Monday, October 10, 2005

non-support: Earthlink can't help me help itself

I tried to tell Earthlink about the bug I found in their Fraud & Abuse Submission Form: it displays a useless error page if the text of the phishing e-mail is too big. I know this rarely works with big companies, so I specifically said
I want you to report this BUG in the "EarthLink Fraud & Abuse Submission Form" to the Web engineering manager. Please respond when you have done so.
I also know this doesn't help. "Rachel T 3692" promptly responded with a canned template response about phishing and fraudulent e-mail, completely ignoring my bug report. The template even suggested using the same form that I'm telling them has a bug.

I replied saying that was unacceptable, and "Please respond to my original question below as I wrote it or escalate it to someone smarter than you who can understand my bug report."

I also know that escalation also doesn't work. "Sammie K 3781" promptly responded apologizing for the first response, but included another canned template response about corrupt cookies. Anyone can reproduce the problem I reported in two minutes and see that cookies aren't a factor. At least he or she said "we will surely forward your concern to our engineers and provide you other mean of reporting HTML source of the phishing e-mail".

It is so sad. Clearly Earthlink has no concept that customers could support them. They have a Support organization focused on resolving customer issues quickly at minimum cost, they have an Engineering organization developing their software, and the two have no ability to talk to each other. I doubt Rachel T and Sammie K or their manager have ever met the development and quality assurance engineers working on Earthlink's Web applications. The people in support would probably would get in trouble if they took five minutes to reproduce my bug instead of responding to the next customer incident, or if they took the initiative to find out the QA manager for Web applications and put me in touch with her.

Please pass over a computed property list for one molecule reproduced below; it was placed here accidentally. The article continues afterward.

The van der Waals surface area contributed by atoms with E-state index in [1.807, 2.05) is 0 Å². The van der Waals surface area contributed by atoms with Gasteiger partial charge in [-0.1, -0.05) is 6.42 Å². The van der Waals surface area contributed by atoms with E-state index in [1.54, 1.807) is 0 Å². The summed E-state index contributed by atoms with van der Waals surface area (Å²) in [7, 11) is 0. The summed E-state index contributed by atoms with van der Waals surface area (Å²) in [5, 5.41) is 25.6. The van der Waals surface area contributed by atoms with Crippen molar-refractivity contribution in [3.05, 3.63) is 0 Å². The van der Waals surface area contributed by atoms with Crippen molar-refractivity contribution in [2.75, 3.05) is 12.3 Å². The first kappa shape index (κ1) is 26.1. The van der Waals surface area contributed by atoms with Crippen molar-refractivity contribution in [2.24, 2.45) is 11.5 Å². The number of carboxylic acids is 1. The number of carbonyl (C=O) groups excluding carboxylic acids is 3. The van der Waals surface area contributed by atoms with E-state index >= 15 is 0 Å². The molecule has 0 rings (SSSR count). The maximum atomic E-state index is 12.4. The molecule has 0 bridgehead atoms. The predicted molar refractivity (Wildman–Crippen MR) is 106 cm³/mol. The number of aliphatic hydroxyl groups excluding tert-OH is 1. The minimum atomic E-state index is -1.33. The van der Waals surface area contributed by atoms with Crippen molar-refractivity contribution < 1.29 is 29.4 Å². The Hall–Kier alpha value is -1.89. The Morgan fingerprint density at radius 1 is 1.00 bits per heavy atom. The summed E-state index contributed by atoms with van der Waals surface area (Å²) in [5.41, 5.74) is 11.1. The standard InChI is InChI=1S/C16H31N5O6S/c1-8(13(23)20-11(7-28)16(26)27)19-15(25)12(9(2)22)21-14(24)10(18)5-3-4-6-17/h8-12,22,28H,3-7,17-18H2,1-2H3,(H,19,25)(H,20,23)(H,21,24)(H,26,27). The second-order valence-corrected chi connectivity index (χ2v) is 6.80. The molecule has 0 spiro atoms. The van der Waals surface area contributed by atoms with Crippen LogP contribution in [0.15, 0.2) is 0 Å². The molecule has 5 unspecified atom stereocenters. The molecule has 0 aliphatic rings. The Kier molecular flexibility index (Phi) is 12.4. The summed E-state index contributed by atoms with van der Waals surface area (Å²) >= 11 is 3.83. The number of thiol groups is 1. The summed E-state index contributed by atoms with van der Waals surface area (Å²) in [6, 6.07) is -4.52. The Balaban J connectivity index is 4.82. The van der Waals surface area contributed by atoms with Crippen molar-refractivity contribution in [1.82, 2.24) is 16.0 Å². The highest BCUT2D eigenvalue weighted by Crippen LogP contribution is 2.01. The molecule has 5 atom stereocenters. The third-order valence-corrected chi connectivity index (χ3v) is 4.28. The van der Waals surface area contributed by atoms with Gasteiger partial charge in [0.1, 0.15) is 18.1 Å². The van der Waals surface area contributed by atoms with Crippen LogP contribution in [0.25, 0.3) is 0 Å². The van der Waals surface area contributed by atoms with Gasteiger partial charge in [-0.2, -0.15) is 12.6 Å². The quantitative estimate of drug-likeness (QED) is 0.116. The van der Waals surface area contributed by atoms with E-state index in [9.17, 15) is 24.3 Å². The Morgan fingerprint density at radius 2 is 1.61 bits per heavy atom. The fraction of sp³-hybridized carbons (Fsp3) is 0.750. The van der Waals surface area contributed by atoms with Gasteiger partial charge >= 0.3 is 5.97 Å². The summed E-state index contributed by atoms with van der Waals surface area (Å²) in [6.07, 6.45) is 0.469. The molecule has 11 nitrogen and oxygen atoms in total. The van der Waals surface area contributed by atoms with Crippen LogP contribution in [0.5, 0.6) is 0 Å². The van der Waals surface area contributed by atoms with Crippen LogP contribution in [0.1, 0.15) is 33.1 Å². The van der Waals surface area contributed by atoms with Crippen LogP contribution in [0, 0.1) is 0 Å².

The cluetrain manifesto, which told corporations in part "Figure out how to have conversations with your customers over the Internet," is 6 years old.

Meanwhile I can file bug reports myself against most Open Source applications to deliver feedback straight to the development engineer, with no costly support organization or QA group getting in the way.



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